Rudy is one of the hub’s favorite movies so we watch it from time to time.  You know Rudy?  True story of a young man whose dream was to play football for Notre Dame in spite of having no real athletic ability, size or academic talent.

He studied hard at a community college, prayed hard, kept applying to Notre Dame and kept getting rejected.

He finally asked his mentor, Father Cavenaugh, for help. He wanted to know what else he could do besides study and pray. He wanted to know the mind of God.

The priest’s response says it all; “Son, in 35 years of religious studies I’ve come up with only two hard, incontrovertible facts:  There is a God and I’m not Him.”

That’s the fear of the Lord.

Realizing that, “I’m not Him,”

I’m not smarter than He is, I’m not kinder than He is, I’m not more compassionate than He is, I don’t care more than He does.

I don’t care nearly as much as He does.

Once we realize that – as Solomon did, we begin to depend on His intelligence, His goodness and His compassion and we ask for it in service to others.

The lectionary’s alternative OT text for today is Proverbs 9:1-6

Wisdom has built her house,
she has hewn her seven pillars.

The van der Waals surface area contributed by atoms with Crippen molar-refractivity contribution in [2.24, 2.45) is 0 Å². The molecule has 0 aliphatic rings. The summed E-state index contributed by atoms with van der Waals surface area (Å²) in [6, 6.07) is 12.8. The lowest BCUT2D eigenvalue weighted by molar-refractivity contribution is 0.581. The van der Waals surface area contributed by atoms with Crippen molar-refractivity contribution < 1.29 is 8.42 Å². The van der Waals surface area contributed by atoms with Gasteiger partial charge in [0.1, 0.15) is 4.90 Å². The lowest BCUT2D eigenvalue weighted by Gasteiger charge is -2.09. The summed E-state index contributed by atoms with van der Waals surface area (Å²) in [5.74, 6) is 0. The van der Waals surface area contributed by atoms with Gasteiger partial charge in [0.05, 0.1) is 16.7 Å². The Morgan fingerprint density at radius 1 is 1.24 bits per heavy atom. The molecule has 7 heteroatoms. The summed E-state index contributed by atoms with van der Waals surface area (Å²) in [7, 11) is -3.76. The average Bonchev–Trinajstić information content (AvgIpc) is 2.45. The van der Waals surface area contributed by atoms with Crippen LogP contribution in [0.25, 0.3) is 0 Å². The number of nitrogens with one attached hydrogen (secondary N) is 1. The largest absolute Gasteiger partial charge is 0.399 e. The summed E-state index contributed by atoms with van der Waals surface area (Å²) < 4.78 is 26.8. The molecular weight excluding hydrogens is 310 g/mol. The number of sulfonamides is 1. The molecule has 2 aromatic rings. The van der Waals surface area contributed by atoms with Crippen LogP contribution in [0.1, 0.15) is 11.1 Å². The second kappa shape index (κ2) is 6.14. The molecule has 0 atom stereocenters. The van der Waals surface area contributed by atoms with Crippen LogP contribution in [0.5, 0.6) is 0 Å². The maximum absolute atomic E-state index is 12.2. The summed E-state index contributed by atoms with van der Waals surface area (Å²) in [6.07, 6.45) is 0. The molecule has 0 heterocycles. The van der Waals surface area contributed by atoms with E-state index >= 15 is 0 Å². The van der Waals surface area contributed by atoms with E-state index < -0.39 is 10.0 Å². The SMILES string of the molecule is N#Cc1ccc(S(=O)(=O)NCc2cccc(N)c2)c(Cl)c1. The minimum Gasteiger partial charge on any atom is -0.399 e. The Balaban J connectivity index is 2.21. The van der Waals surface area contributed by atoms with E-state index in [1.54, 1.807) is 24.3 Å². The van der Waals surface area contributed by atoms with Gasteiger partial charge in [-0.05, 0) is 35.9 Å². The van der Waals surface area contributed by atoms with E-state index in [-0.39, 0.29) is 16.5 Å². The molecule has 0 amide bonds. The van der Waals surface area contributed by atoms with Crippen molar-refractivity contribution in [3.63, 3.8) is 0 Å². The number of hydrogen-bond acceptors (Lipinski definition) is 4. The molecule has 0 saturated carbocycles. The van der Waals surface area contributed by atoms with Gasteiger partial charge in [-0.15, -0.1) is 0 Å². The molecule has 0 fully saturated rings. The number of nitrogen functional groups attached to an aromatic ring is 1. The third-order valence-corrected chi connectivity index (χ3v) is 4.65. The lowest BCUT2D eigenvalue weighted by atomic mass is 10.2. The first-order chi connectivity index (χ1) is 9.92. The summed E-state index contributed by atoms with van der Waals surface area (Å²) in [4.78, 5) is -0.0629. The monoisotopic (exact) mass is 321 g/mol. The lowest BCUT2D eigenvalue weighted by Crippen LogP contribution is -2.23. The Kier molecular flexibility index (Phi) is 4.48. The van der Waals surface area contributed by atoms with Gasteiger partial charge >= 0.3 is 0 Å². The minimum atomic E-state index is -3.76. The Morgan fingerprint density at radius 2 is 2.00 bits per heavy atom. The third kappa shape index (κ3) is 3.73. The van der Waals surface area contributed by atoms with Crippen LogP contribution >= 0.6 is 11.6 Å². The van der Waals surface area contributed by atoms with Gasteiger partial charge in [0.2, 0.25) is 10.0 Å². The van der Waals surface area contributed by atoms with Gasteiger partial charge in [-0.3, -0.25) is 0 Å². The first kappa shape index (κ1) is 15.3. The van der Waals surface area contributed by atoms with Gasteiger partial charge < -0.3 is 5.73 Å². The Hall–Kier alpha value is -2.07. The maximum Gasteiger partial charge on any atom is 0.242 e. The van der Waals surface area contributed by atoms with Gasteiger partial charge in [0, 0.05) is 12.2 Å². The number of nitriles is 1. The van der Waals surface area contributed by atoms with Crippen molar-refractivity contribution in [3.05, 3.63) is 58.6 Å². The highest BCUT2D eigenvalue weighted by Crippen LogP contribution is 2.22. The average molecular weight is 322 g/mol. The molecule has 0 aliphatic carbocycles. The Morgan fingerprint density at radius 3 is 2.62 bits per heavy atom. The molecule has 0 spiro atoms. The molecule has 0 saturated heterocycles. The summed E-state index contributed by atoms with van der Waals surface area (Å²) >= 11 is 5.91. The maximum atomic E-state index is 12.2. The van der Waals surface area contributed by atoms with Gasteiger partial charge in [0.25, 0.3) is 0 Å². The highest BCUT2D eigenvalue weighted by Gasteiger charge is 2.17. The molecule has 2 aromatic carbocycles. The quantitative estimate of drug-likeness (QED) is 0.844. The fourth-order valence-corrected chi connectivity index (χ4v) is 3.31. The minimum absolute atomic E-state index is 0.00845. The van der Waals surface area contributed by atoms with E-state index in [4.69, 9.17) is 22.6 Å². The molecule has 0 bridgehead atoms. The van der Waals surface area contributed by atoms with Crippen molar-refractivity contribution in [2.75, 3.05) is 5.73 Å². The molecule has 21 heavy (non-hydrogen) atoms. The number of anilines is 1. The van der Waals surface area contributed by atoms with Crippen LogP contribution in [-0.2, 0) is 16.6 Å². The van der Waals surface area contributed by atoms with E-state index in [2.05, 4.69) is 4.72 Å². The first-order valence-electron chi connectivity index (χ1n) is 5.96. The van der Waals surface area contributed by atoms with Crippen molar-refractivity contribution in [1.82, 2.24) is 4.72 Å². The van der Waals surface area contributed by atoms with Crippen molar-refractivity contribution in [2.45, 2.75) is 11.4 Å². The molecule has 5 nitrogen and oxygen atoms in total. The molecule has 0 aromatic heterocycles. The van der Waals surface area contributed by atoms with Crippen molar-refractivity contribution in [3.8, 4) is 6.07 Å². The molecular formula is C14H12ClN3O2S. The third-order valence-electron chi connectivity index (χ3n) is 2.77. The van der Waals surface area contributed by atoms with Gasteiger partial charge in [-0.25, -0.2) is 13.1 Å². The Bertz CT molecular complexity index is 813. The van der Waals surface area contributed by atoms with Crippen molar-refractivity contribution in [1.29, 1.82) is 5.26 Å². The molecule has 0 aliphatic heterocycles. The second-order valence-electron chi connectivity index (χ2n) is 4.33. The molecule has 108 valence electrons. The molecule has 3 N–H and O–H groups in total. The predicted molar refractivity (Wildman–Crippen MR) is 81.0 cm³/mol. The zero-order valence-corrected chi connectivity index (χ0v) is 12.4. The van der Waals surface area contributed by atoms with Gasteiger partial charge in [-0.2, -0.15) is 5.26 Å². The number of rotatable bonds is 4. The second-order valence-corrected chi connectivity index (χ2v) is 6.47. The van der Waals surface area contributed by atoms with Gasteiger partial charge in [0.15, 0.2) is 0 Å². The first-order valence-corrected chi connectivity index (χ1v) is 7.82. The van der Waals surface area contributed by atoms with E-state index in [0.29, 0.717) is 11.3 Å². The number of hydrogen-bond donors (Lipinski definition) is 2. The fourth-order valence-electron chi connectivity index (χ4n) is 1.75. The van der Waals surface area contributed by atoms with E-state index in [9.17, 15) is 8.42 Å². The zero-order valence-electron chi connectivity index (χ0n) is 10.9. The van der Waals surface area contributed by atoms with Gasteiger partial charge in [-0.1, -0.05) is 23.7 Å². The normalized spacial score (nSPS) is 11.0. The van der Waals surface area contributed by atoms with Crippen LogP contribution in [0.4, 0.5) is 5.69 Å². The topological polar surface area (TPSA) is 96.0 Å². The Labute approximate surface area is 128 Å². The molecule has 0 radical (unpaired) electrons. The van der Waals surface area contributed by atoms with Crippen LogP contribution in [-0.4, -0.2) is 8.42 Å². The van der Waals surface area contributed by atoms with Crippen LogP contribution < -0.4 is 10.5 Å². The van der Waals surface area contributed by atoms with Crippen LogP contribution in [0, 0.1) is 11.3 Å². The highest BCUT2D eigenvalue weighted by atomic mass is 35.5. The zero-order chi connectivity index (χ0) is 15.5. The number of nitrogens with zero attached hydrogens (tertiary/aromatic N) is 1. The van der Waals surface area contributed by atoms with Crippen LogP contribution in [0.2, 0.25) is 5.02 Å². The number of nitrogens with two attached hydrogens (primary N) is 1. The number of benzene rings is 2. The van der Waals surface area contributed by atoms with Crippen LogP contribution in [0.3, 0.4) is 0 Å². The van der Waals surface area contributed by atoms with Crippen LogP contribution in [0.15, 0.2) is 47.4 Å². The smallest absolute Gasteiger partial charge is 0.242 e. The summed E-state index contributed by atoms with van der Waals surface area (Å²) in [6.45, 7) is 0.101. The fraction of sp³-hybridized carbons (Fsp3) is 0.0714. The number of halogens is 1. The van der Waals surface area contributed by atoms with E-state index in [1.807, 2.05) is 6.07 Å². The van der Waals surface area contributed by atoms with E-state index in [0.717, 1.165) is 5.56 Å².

She has slaughtered her animals, she has mixed her wine,
she has also set her table.
She has sent out her servant-girls, she calls
from the highest places in the town,
“You who are simple, turn in here!”
To those without sense she says,
“Come, eat of my bread
and drink of the wine I have mixed.
Lay aside immaturity, and live,
and walk in the way of insight.”

Okay first of all, wisdom is a woman.

I love how she has prepared a sacrifice and set out wine.  It ties in so well with our gospel.

“Come eat,” she says to the simple.

None of us has to has remain a fool because we are all invited to eat at Wisdom’s table.

But we must eat.  It’s not enough to just come and admire her beautiful china or read her beautifully crafted words, we must ingest what she has to offer.  We must chew and swallow and let it become part of our cells.

And we must be careful because folly is a woman, too.

Further down in Proverbs 9 it says,

Folly is an unruly woman who is simple and knows nothing.
She sits at the door of her house,
on a seat at the highest point of the city,
calling out to those who pass by,
who go straight on their way,
“Let all who are simple come to my house!”
To those who have no sense she says,
“Stolen water is sweet;
food eaten in secret is delicious!”
But little do they know that the dead are there,
that her guests are deep in the realm of the dead.

Welcome to the Hotel California. You can check out any time you like but you can never leave.

Sounds like pornography – sounds like an addiction to anything.

Both wisdom and folly call to the those who have no sense but one serves up Christ and the other serves up contraband.

If you need help discerning between the two, do as James advised when he wrote, “If any of you lacks wisdom, you should ask God, who gives generously to all without finding fault, and it will be given to you.”

We can confidently say that a prayer request for wisdom is one to which God will always reply, “Yes!” There’s no, “no” or “wait” when it comes to a request fro wisdom, it’s always “Yes, yes, yes!, Right now!”

Because Wisdom keeps us out of trouble. Which brings us to our epistle.